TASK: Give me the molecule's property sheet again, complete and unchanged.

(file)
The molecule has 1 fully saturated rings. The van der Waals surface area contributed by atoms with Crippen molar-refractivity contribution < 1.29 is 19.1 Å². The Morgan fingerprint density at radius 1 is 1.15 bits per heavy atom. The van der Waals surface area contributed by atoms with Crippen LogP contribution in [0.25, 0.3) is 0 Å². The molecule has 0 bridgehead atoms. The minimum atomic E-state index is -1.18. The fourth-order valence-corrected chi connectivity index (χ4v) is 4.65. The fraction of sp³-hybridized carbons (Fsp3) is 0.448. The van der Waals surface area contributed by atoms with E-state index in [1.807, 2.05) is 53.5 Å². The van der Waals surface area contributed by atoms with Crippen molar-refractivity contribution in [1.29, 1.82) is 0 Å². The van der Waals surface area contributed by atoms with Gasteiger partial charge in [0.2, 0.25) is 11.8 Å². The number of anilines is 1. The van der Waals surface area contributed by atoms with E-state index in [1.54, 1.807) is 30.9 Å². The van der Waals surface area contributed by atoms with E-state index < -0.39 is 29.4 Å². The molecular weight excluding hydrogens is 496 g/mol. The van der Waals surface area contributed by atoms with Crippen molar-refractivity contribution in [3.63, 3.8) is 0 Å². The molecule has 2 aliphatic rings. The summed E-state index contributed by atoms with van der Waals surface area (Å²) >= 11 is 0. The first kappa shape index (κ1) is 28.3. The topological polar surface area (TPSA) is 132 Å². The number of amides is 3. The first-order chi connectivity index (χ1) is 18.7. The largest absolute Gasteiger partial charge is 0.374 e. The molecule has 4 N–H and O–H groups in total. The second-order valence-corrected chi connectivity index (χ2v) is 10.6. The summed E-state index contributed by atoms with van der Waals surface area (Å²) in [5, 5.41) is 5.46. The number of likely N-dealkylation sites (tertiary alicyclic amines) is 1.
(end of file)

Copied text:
The molecule has 1 fully saturated rings. The van der Waals surface area contributed by atoms with Crippen molar-refractivity contribution < 1.29 is 19.1 Å². The Morgan fingerprint density at radius 1 is 1.15 bits per heavy atom. The van der Waals surface area contributed by atoms with Crippen LogP contribution in [0.25, 0.3) is 0 Å². The molecule has 0 bridgehead atoms. The minimum atomic E-state index is -1.18. The fourth-order valence-corrected chi connectivity index (χ4v) is 4.65. The fraction of sp³-hybridized carbons (Fsp3) is 0.448. The van der Waals surface area contributed by atoms with E-state index in [1.807, 2.05) is 53.5 Å². The van der Waals surface area contributed by atoms with Crippen molar-refractivity contribution in [1.29, 1.82) is 0 Å². The van der Waals surface area contributed by atoms with Gasteiger partial charge in [0.2, 0.25) is 11.8 Å². The number of anilines is 1. The van der Waals surface area contributed by atoms with E-state index in [1.54, 1.807) is 30.9 Å². The van der Waals surface area contributed by atoms with E-state index < -0.39 is 29.4 Å². The molecular weight excluding hydrogens is 496 g/mol. The van der Waals surface area contributed by atoms with Crippen molar-refractivity contribution in [3.63, 3.8) is 0 Å². The molecule has 2 aliphatic rings. The summed E-state index contributed by atoms with van der Waals surface area (Å²) >= 11 is 0. The first kappa shape index (κ1) is 28.3. The topological polar surface area (TPSA) is 132 Å². The number of amides is 3. The first-order chi connectivity index (χ1) is 18.7. The largest absolute Gasteiger partial charge is 0.374 e. The molecule has 4 N–H and O–H groups in total. The second-order valence-corrected chi connectivity index (χ2v) is 10.6. The summed E-state index contributed by atoms with van der Waals surface area (Å²) in [5, 5.41) is 5.46. The number of likely N-dealkylation sites (tertiary alicyclic amines) is 1.